The blockhouse system was practically finished, and Kitchener determined upon a new means of harassing the enemy, who still had a total of about 25,000 men in the field.
In 1497 a blockhouse was built at the harbour mouth as a protection against the English.
The next stage was that which saw the slow building up of the blockhouse system and the institution of small punitive columns, and may be considered to have extended until the close of 1901.
In the past the mobile columns, of which there were over sixty in the field, had always been bound to the railway for supply; now convoys could be pushed out to them along whatever blockhouse line they touched.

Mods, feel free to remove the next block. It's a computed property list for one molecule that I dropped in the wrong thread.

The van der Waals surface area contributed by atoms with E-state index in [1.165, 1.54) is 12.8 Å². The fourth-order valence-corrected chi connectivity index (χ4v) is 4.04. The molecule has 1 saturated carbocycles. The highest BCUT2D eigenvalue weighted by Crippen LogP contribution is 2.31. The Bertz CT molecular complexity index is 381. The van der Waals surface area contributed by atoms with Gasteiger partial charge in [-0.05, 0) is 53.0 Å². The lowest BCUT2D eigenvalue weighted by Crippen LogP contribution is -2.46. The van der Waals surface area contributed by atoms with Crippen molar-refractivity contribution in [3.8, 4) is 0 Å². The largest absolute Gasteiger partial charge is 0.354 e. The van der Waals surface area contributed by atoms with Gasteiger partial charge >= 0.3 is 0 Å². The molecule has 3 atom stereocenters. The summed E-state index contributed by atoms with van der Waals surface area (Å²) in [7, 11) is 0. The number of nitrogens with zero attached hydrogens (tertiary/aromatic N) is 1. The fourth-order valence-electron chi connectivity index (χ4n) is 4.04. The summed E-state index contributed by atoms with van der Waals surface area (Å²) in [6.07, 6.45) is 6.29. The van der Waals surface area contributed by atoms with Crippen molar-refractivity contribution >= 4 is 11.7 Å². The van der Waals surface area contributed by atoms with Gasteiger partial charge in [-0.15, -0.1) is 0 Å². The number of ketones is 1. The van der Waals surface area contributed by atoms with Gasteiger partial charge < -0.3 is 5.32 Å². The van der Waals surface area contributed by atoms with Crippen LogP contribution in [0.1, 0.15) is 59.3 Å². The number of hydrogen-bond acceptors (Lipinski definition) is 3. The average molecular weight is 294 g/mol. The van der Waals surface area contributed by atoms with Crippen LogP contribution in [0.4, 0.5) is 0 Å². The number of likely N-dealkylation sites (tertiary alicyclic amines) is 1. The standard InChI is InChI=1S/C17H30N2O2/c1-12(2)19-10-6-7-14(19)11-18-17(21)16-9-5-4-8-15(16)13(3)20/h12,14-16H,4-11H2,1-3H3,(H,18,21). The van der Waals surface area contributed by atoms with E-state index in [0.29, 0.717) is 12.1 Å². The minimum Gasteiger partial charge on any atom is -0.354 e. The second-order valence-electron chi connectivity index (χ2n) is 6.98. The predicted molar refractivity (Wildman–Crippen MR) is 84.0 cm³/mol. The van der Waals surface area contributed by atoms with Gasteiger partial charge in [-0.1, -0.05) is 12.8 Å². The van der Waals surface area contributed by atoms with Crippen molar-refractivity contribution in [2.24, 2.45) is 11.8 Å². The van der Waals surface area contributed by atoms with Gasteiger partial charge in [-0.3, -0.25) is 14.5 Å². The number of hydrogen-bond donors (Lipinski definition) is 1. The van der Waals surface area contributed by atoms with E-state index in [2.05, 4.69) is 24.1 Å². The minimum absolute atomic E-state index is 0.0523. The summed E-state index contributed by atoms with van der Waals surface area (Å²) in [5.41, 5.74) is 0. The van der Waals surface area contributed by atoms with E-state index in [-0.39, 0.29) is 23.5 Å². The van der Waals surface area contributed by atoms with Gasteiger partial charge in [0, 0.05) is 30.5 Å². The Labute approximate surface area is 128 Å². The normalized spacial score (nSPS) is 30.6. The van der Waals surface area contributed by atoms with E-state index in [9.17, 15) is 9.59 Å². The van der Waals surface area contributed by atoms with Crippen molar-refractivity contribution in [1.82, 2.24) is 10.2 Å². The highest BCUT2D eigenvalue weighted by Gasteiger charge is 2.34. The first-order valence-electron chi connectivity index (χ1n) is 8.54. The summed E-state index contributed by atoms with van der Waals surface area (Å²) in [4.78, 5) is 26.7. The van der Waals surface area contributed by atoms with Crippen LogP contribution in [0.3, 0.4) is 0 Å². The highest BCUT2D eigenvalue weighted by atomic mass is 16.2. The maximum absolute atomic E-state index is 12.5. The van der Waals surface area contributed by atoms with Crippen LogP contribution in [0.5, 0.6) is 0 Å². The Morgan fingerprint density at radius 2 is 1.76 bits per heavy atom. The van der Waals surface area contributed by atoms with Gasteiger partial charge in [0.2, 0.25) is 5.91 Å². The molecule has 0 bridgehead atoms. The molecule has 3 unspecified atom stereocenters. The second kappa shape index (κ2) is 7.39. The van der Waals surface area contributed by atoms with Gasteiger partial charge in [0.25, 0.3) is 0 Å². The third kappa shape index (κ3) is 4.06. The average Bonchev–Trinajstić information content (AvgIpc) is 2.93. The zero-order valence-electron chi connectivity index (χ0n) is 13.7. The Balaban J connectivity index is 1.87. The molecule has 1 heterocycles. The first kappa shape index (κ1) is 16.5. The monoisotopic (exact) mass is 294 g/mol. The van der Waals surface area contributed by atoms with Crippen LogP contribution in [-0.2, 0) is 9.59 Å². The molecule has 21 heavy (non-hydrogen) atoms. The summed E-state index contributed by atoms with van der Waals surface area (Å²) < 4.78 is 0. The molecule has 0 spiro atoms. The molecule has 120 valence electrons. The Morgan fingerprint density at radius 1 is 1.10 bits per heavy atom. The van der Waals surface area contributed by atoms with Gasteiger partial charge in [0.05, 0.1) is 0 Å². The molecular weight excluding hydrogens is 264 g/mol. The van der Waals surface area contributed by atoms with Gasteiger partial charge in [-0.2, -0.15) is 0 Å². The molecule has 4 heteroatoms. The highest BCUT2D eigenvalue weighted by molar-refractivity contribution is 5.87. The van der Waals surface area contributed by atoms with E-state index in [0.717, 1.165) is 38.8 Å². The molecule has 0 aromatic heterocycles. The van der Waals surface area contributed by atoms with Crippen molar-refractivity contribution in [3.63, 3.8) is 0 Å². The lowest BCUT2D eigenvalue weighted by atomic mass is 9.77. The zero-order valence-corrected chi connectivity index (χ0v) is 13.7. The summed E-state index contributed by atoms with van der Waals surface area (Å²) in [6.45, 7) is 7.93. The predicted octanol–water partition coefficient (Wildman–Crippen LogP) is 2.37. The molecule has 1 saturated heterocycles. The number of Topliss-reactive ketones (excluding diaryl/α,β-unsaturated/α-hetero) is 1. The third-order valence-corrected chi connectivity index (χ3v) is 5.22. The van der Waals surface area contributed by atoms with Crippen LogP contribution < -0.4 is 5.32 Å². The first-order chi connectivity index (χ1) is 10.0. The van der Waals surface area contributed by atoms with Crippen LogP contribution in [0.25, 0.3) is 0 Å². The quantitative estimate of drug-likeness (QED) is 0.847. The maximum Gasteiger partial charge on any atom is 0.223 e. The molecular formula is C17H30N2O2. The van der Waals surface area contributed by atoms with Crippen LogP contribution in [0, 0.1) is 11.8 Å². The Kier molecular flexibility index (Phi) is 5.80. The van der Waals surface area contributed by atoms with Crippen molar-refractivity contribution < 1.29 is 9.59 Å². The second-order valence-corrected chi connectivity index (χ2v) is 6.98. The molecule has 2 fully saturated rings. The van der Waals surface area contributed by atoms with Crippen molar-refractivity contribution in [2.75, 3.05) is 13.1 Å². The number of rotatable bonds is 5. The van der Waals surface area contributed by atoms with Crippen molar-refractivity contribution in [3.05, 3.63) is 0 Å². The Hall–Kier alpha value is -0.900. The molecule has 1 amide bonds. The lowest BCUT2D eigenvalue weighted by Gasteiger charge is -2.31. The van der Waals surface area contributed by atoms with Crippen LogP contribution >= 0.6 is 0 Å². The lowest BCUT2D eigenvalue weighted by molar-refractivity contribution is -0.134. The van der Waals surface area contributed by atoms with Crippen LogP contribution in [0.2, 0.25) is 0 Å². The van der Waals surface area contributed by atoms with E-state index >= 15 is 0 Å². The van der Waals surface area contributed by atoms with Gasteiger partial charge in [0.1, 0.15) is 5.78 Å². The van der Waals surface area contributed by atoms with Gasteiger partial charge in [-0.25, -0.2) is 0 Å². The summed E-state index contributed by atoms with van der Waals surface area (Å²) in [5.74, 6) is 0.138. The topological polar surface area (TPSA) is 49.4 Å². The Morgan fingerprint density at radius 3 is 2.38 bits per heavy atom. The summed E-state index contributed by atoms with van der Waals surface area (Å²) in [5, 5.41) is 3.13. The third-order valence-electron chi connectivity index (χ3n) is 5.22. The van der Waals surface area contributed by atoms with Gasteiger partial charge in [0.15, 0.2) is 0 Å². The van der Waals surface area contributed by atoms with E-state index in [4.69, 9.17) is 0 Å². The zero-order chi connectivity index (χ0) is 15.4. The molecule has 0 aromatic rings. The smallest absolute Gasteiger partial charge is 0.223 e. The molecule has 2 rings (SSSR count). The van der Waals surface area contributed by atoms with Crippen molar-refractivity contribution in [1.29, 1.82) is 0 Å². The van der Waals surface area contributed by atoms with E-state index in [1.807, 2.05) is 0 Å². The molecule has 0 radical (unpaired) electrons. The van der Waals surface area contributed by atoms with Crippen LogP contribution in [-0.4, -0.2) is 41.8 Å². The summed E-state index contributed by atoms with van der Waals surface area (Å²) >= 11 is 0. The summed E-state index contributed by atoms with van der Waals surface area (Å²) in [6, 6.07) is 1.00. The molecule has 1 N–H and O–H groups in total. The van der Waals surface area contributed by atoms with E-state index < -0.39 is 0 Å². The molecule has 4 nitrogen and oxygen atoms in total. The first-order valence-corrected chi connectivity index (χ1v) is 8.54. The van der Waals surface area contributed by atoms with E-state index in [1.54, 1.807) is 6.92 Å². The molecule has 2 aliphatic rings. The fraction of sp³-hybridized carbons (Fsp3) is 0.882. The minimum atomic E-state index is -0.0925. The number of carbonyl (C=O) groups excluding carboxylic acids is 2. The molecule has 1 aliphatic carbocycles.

The establishment of a line of defensive posts between Bloemfontein and Ladybrand, though De Wet had three times traversed it, had given Blockhouse Policy.
By the end of the year the blockhouse system was complete, but this phase of the war was destined to close badly as De Wet on Christmas Eve captured a large force of Yeomanry at Tweefontein, west of Harrismith.
This was a blockhouse built for coast defence by Henry VIII., but became the official residence of the Lords Warden of the Cinque Ports, and was in consequence much altered from its original condition.